First American On Food Service And Flexible Payments

Food for thought: Quick service isn’t just for fast food. When it comes to the need for speed, transactions done with haste, and conveniently so, are key for food-focused firms of all shapes and sizes, from food trucks to five-star steakhouses.

The movement toward flexibility across point-of-sale (POS) and mobile payments may be an inexorable one. Mobile order-ahead, of course, adds new layers of opportunity — and challenges — to restaurants and food vendors.

Matt Dye, director of business development at First American Payment Systems, said that in talking about food services, there are several ways to get meals to the masses.

“There are numerous restaurant and food service models,” he noted. However, when it comes offering merchant payment solutions, he told PYMNTS, “basically, no one size fits all. It’s not that certain restaurant types are easier or more difficult from a payments perspective. It’s that customized features really matter.”

Business models are flexible, and, in some cases, the lines are blurring. He recounted an anecdote that involved a high-end restaurateur in New York City who found maintaining a location to be expensive. Thus, he found a sweet spot in downsizing that real estate footprint to a high-end food truck. So, if it’s done well, the customization of payment services — eyeing everything from card processing across credit and debit, security such as EMV chips and various back-end functions — considers what these outfits need at any given time, with the ability to scale as the business grows.

A multi-location chain does not have the same demands as, say, a food truck. In the case of the latter, mused Dye, with meals that come by wheels, “maybe we just need a peripheral that handles the security, but [doesn’t] need all of the planning functionality of a full-blown POS system.”

DoorDash, On-Demand And The Loyalty Factor

Throw in the wrinkles of DoorDash and other order-delivery options like Uber Eats, and, for restaurants, new considerations emerge. Dye stated these platforms can account for anywhere between 5 percent and 20 percent of a large restaurant’s business. We are in a mobile age powered by smartphones wielded by millennials, which Dye said (a bit tongue-in-cheek of the devices) are full of enough wizardry to get us to the moon and back.

“The philosophy is that those tools are right,” he said of the blend of demographics and on-demand delivery, “but they don't incorporate a lot of the good old-fashioned, back-office reporting that analyzes your financial status. So, a lot of these restaurants don’t even know” whether the food they are shipping, plus the additional cost of using a delivery service, is at a break-even or profitable status.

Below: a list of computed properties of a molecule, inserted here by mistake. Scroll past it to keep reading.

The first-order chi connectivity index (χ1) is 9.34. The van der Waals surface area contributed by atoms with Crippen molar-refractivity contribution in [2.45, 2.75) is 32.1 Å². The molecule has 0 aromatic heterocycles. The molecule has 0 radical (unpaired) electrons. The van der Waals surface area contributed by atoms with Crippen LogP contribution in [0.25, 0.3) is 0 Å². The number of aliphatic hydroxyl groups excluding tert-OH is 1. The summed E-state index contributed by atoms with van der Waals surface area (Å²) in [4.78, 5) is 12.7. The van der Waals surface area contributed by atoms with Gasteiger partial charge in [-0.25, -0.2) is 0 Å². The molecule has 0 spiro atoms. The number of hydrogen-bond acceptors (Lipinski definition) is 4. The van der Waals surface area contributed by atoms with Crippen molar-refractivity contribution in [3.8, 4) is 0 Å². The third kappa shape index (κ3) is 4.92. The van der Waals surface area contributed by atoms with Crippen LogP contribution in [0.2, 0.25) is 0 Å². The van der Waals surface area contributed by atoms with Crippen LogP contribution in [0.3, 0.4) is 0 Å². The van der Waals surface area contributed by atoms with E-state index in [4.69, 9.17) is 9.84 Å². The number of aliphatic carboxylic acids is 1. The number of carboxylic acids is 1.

“Those are the things that are going to have to be addressed in the short term,” he told PYMNTS.

However, in luring in the millennial (and diners in general), a tech-savvy and relationship-minded food service firm would be wise, said Dye, to keep in mind that “gift cards and loyalty cards are crucial to every restaurant’s revenue.”

Cards, tangible or virtual, can be used at just about every merchant location, and restaurant merchant solutions, he said (naming his firm’s own 1stPayPOS and First Advantage program), can have all revenue streams pulled into a single account.

“It is beneficial for restaurants to, at least, take a look at those programs and how they are going to get there,” as consumers find convenience in the reloadable nature of those offerings, he added.

When asked what might be coming down the pike, Dye said, “There’s going to be a trend [toward] utilizing gift cards that are already locked into the phone and [can] be reloaded at the drop of a hat.” The gift card transaction, he stated, need not be done through plastic, but, of course, can be done through a smartphone or web browser.

Another trend that is likely to gain traction is cash discounts, which, for consumers, means getting a discount when they pay with cash instead of credit cards. He noted that 40 of the 50 states allow credit card cash-discount programs with card-present transactions. However, for mobile apps, all 50 states allow it.

All payment methods have security concerns, of course, even as the goal is to make commerce a bit more seamless. In fact, he said, in an optimal setting, the payments part of the meal should be so much an intuitive part of an evening out that it should not even be a consideration for the customer. At the moment, as EMV continues to take root and tokenization makes inroads, consumers are still experiencing trade-offs between security and convenience.

“It’s a catch-22, honestly,” he said. “The hackers can drive our behavior in regards to breaking barriers [and adopting new methods], but it’s up to us — the payment processors and the software developers — to develop programs that will be, at least, a step or two ahead of the bad guys.”



The How We Shop Report, a PYMNTS collaboration with PayPal, aims to understand how consumers of all ages and incomes are shifting to shopping and paying online in the midst of the COVID-19 pandemic. Our research builds on a series of studies conducted since March, surveying more than 16,000 consumers on how their shopping habits and payments preferences are changing as the crisis continues. This report focuses on our latest survey of 2,163 respondents and examines how their increased appetite for online commerce and digital touchless methods, such as QR codes, contactless cards and digital wallets, is poised to shape the post-pandemic economy.